by Harrison Grigorian '19
Humor and sadness, joy and maleficence, heroes and villains — Titanic depicted a menagerie of emotions and characters. I have never been an actor or been particularly into musicals, but I often try to attend our Close productions. Sometimes, I end up extremely impressed; other times, not. Titanic, though, was a perfect denouement to the seniors’ careers. I enjoyed every minute of it.
Though not an acute observer, I discerned a high level of solos over the course of the show. I’ve often jested about singing a solo in Chorale, though I, of course, would never have the guts to do it. Some actors had minutes of time alone on stage, and not once did they blink under the pressure. Even freshmen stepped up to the plate in a big way, filling crucial parts: the future of our program is bright.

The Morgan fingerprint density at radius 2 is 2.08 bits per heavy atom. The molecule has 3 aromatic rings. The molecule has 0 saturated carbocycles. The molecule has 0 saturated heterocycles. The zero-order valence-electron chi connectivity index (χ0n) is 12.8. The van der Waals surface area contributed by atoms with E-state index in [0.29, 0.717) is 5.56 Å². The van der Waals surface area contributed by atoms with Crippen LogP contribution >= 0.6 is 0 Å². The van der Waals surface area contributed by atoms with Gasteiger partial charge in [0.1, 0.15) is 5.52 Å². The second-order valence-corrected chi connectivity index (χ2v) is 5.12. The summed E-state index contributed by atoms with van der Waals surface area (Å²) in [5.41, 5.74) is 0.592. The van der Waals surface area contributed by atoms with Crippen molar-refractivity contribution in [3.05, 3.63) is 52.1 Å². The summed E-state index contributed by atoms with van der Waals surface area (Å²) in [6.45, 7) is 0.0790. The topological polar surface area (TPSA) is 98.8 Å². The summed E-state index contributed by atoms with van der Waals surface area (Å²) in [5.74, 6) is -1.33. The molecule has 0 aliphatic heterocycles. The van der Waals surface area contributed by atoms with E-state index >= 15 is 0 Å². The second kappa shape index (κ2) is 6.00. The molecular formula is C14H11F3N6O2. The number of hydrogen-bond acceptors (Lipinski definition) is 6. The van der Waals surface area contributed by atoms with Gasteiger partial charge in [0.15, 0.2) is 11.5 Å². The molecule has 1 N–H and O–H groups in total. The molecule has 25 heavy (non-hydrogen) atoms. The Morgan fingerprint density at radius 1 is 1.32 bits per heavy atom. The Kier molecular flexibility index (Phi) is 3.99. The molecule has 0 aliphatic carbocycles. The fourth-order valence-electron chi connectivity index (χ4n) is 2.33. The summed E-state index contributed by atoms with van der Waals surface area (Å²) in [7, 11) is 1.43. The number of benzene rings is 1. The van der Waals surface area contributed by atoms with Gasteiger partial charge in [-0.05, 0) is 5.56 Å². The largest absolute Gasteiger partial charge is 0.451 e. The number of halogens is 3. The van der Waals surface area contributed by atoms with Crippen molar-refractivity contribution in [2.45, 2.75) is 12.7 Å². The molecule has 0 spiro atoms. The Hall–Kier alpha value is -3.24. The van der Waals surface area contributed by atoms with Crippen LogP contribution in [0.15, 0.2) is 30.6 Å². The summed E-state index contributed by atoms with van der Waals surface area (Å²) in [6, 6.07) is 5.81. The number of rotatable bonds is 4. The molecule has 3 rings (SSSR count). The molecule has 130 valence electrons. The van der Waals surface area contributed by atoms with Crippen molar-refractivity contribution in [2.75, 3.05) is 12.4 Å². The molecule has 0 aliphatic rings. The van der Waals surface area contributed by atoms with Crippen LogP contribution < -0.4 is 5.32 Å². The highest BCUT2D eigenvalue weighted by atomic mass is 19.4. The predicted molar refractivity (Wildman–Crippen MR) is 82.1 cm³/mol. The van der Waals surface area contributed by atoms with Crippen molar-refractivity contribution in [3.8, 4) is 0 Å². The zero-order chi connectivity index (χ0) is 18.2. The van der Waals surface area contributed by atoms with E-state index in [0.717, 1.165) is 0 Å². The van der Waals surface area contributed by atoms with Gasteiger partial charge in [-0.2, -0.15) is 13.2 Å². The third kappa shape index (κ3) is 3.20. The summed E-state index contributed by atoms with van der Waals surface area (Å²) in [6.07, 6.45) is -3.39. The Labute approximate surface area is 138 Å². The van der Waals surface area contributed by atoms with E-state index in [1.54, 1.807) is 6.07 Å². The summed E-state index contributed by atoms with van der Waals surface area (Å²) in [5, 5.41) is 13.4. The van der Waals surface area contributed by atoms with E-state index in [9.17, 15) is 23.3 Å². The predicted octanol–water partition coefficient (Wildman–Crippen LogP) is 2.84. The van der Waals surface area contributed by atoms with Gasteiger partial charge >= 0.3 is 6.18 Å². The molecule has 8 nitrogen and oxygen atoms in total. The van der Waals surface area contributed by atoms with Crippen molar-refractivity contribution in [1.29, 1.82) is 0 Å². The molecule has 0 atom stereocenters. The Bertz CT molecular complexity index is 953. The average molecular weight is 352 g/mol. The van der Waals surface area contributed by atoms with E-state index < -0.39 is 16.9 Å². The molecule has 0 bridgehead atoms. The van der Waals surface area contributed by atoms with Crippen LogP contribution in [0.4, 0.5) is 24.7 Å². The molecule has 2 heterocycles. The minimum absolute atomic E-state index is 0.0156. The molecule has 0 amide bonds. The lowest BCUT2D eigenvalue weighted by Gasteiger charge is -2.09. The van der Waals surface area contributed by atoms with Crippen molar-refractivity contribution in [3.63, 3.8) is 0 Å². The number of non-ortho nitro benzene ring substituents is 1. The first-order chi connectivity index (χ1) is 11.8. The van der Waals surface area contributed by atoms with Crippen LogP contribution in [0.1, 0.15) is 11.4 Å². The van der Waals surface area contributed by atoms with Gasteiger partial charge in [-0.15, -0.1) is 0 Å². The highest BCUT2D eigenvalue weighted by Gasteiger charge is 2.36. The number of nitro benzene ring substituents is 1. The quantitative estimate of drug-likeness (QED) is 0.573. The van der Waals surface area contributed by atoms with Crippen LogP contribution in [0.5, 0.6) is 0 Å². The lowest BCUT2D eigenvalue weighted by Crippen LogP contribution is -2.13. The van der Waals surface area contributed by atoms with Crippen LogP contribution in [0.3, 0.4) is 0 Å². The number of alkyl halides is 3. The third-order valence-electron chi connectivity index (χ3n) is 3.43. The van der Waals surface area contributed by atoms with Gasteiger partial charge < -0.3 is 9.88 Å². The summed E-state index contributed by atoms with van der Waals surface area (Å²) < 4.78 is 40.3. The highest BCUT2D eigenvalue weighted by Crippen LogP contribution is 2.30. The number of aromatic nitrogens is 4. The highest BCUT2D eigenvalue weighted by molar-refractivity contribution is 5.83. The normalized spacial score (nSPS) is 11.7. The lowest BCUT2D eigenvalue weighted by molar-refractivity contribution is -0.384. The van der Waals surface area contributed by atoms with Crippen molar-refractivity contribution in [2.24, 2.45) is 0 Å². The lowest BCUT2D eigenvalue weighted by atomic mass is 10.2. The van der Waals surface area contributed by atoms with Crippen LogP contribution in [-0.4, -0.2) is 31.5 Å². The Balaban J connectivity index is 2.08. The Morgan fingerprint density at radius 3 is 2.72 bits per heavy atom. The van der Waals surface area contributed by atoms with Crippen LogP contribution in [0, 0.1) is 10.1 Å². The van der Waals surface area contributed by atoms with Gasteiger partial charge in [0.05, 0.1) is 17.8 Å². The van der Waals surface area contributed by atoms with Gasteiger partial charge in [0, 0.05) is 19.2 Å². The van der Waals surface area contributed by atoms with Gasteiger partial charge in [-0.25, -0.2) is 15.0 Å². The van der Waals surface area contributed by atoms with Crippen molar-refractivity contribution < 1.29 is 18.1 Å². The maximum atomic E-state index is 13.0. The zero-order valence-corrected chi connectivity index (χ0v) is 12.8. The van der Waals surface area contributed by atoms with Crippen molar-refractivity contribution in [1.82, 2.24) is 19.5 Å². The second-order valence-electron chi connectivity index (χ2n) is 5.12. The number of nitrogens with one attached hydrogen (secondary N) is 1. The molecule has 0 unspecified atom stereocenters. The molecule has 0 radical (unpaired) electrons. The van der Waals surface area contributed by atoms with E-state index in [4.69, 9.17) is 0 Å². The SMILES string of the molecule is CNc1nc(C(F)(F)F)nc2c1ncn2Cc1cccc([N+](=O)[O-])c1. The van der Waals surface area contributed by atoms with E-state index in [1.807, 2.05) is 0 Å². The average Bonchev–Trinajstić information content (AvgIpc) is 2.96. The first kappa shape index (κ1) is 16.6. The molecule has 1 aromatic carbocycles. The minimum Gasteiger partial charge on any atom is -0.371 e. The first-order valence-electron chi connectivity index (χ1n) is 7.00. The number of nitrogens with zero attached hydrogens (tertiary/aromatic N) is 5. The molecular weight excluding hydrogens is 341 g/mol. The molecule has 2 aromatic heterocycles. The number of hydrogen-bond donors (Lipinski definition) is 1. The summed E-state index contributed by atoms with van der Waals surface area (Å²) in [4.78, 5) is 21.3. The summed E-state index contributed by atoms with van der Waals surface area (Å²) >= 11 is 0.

One scene that struck me especially — for those who saw the show — was the scene with Misters Kang, Mazzucchi, and Mott battling over who bore culpability for the incident. Their emotion was real, their notes were crisp, and their movements were sharp. They had clearly rehearsed the scene for hours untold, and it showed in the execution: just one example of countless movements coordinated by the Thespians in rehearsal.
The second half of the show, after the crash, had me on the edge of my seat: Who will live? Who will die? The show quickly became solemn after the incident, as high-brow humor turned into general panic. The suspense among the audience was palpable, as laughter during the first act evolved into sobriety.
Despite the audience knowing the ultimate fate of the ship, the success of the show was in the ending. Immensely impressive were the final two or three numbers, as the ship sank. The actors portrayed the difficult decisions — who should go on a lifeboat, who should stay aboard — in a very real way.
The seniors excellently completed their careers at Trapier Theater, and I have enjoyed seeing them grow onstage. Congrats to the cast and crew of Titanic!